China to Expand CBDCs to Hong Kong in Possible Power Grab
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China to Expand CBDCs to Hong Kong in Possible Power Grab

Hong Kong regulators have released an outline detailing findings on the architecture and design options for its CBDC.
Neither the author, Tim Fries, nor this website, The Tokenist, provide financial advice. Please consult our website policy prior to making financial decisions.

The Hong Kong Monetary Authority (HKMA) has affirmed plans are in place to develop a general-purpose Central Bank Digital Currency (CBDC) — the retail Hong Kong Dollar (e-HKD). This forms the second phase of its five-part plan to research CBDCs and partner with other central banks in enhancing the understanding of wholesale digital fiat currency.

The published whitepaper highlights the regulatory body’s desire to explore a two-tiered framework for distributing e-HKD — a wholesale system for commercial banks to both distribute and circulate the CBDC, alongside a retail system for the central bank to issue and redeem them. According to the technical paper, this proposed architecture is backed by the three key principles of safety: 1.) efficiency, 2.) openness to change, 3.) innovation, and competition. The project seeks to reach breakthroughs in privacy by preserving transaction traceability and cross-ledger synchronization of decoupled ledgers.

Speaking at a Fintech event yesterday, Eddie Yue, CEO of HKMA highlighted the apex bank’s new Fintech 2025 strategy:

“The white paper marks the first step of our technical exploration for the e-HKD.

The knowledge gained from this research, together with the experience we acquired from other central bank digital currency projects, would help inform further consideration and deliberation on the technical design of the e-HKD.”

He went further to reiterate the HKMA’s continued collaboration with the People’s Bank of China on its digital yuan (e-CNY). This comes after residents of Hong Kong have been allowed to sign up and use the e-CYN with the Renminbi already in use in Hong kong.

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The CBDC Power Tussle

Despite its recent outright ban on all crypto-related activities, China’s Central bank has continued its aggressive push for the adoption of the e-CNY. The latest trial has expanded its use to cover more regions in Mainland China, and it now even supports cross-border transactions in Hong Kong. This recent trial targeted over 500,000 people, ten times more than the initial trial that took place in October 2020 via an airdrop

The possibility of China having access to and control of Two CBDC (e-CYN and e-HKD) would put it in an enviable position to gain a first-mover advantage in the CBDC market. With other world powers such as the US yet to develop their own CBDC, China may already have the enviable position as the global leader in this space.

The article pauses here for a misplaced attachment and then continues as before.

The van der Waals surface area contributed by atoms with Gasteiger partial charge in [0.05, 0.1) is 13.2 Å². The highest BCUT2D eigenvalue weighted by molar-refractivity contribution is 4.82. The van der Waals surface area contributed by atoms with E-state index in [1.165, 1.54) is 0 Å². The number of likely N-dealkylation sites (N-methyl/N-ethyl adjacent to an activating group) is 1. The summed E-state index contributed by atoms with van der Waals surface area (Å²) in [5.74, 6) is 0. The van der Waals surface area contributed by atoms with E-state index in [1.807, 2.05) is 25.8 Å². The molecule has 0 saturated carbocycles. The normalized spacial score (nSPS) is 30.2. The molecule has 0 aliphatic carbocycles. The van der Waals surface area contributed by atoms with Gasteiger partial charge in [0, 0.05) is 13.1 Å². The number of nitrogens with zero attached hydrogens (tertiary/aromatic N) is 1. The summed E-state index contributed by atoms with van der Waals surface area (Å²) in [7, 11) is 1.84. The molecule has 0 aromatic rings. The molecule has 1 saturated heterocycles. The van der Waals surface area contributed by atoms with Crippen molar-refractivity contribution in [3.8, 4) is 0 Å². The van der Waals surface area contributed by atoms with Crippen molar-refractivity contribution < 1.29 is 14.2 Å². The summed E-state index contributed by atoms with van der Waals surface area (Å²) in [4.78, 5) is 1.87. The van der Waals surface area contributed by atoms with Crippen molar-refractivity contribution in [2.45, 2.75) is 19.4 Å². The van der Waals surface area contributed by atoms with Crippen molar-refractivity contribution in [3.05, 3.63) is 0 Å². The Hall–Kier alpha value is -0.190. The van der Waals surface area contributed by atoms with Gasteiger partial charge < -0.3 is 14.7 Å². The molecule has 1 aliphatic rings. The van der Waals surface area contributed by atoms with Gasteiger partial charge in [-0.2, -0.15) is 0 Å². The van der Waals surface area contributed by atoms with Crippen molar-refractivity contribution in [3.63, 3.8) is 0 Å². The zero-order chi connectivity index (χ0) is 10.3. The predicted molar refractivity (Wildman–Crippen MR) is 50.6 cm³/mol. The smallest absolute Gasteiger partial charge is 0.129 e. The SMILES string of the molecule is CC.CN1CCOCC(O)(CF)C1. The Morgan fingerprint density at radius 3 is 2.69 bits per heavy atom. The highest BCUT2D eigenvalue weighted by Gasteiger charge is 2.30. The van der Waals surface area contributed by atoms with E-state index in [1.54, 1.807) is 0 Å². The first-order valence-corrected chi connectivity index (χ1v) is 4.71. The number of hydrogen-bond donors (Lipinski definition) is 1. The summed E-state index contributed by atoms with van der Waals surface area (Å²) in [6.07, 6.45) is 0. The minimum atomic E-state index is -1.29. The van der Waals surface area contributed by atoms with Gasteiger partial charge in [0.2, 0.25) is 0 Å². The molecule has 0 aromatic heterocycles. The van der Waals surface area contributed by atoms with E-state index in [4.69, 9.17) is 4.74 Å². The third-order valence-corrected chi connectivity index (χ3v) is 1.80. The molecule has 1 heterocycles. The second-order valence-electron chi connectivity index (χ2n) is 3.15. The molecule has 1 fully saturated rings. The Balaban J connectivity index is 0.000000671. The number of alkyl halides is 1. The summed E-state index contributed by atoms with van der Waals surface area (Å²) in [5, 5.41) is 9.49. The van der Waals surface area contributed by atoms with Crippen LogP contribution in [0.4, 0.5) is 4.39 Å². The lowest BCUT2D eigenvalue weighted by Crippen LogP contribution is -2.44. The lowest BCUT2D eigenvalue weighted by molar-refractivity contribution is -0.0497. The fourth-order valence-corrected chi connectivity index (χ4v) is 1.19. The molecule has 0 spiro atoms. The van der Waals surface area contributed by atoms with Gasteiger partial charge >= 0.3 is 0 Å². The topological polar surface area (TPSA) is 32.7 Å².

The race for CBDC adoption is becoming fiercely competitive. Some policymakers in the US have expressed positive sentiments towards digital currencies making the US a strong contender

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China Increases Control Over Hong Kong

The Chinese government is looking like it will use Hong Kong as the financial arm of China in the flow and use of its CBDCs. This can be seen in a recent blog post by the Financial Director of Hong Kong.

The Director reiterated support for the Chinese Communist Party while also encouraging the continued testing of mainland China’s digital renminbi, showing an increased influence on Hong Kong officials by the mainland government in Bejing. The move to allow cross-border trade payment can be perceived as a power-grabbing ploy by the Chinese against Hong Kong’s sovereignty, especially as the city-state has its currency.

Although China and Hong Kong have their fiat currencies and different governmental bodies and laws, the Beijing government has increasingly exerted influence over the city-state in recent years. This violates the treaty of “two systems, one country” that was agreed to stay in place for 50 years in 1997 with the UK after Hong Kong has “handed back” to China.

Over the years, residents of Hong Kong have accused Beijing of overstepping its authority, resulting in several widespread protests. In 2014, the Umbrella movement saw demonstrations demanding greater transparency in elections for the city’s chief executive. In 2019, further protests erupted in Hong Kong in response to a proposed bill allowing extradition of suspected criminals to mainland China.

Do you think China is using CBDCs as a way to further control the affairs of Hong Kong? Let us know in the comments below.